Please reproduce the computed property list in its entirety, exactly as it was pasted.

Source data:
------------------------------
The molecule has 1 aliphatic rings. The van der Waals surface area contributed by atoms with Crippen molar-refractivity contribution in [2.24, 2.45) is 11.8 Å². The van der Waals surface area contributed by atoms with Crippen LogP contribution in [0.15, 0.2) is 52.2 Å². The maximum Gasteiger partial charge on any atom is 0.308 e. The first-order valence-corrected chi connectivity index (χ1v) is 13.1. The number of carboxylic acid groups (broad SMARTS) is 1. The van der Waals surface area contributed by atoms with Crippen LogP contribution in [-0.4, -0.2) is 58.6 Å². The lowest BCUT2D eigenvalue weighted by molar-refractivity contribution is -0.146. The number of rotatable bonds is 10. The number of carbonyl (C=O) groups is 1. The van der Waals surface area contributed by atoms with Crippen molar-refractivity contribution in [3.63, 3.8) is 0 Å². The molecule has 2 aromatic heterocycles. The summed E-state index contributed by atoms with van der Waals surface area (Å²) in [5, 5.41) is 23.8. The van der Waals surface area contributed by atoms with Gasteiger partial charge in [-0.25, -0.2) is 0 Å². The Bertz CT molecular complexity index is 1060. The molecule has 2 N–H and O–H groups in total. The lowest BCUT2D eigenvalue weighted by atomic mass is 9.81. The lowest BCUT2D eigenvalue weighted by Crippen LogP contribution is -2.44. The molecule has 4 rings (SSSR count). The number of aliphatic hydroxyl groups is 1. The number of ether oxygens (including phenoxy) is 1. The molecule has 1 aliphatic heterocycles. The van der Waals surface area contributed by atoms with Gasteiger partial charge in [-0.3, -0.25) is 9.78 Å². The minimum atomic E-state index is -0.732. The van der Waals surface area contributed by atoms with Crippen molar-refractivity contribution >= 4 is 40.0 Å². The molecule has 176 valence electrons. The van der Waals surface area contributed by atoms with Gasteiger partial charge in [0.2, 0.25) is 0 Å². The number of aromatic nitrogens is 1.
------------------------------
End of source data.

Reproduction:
The molecule has 1 aliphatic rings. The van der Waals surface area contributed by atoms with Crippen molar-refractivity contribution in [2.24, 2.45) is 11.8 Å². The van der Waals surface area contributed by atoms with Crippen LogP contribution in [0.15, 0.2) is 52.2 Å². The maximum Gasteiger partial charge on any atom is 0.308 e. The first-order valence-corrected chi connectivity index (χ1v) is 13.1. The number of carboxylic acid groups (broad SMARTS) is 1. The van der Waals surface area contributed by atoms with Crippen LogP contribution in [-0.4, -0.2) is 58.6 Å². The lowest BCUT2D eigenvalue weighted by molar-refractivity contribution is -0.146. The number of rotatable bonds is 10. The number of carbonyl (C=O) groups is 1. The van der Waals surface area contributed by atoms with Crippen molar-refractivity contribution in [3.63, 3.8) is 0 Å². The molecule has 2 aromatic heterocycles. The summed E-state index contributed by atoms with van der Waals surface area (Å²) in [5, 5.41) is 23.8. The van der Waals surface area contributed by atoms with Gasteiger partial charge in [-0.25, -0.2) is 0 Å². The Bertz CT molecular complexity index is 1060. The molecule has 2 N–H and O–H groups in total. The lowest BCUT2D eigenvalue weighted by atomic mass is 9.81. The lowest BCUT2D eigenvalue weighted by Crippen LogP contribution is -2.44. The molecule has 4 rings (SSSR count). The number of aliphatic hydroxyl groups is 1. The number of ether oxygens (including phenoxy) is 1. The molecule has 1 aliphatic heterocycles. The van der Waals surface area contributed by atoms with Gasteiger partial charge in [-0.3, -0.25) is 9.78 Å². The minimum atomic E-state index is -0.732. The van der Waals surface area contributed by atoms with Crippen molar-refractivity contribution >= 4 is 40.0 Å². The molecule has 176 valence electrons. The van der Waals surface area contributed by atoms with Gasteiger partial charge in [0.2, 0.25) is 0 Å². The number of aromatic nitrogens is 1.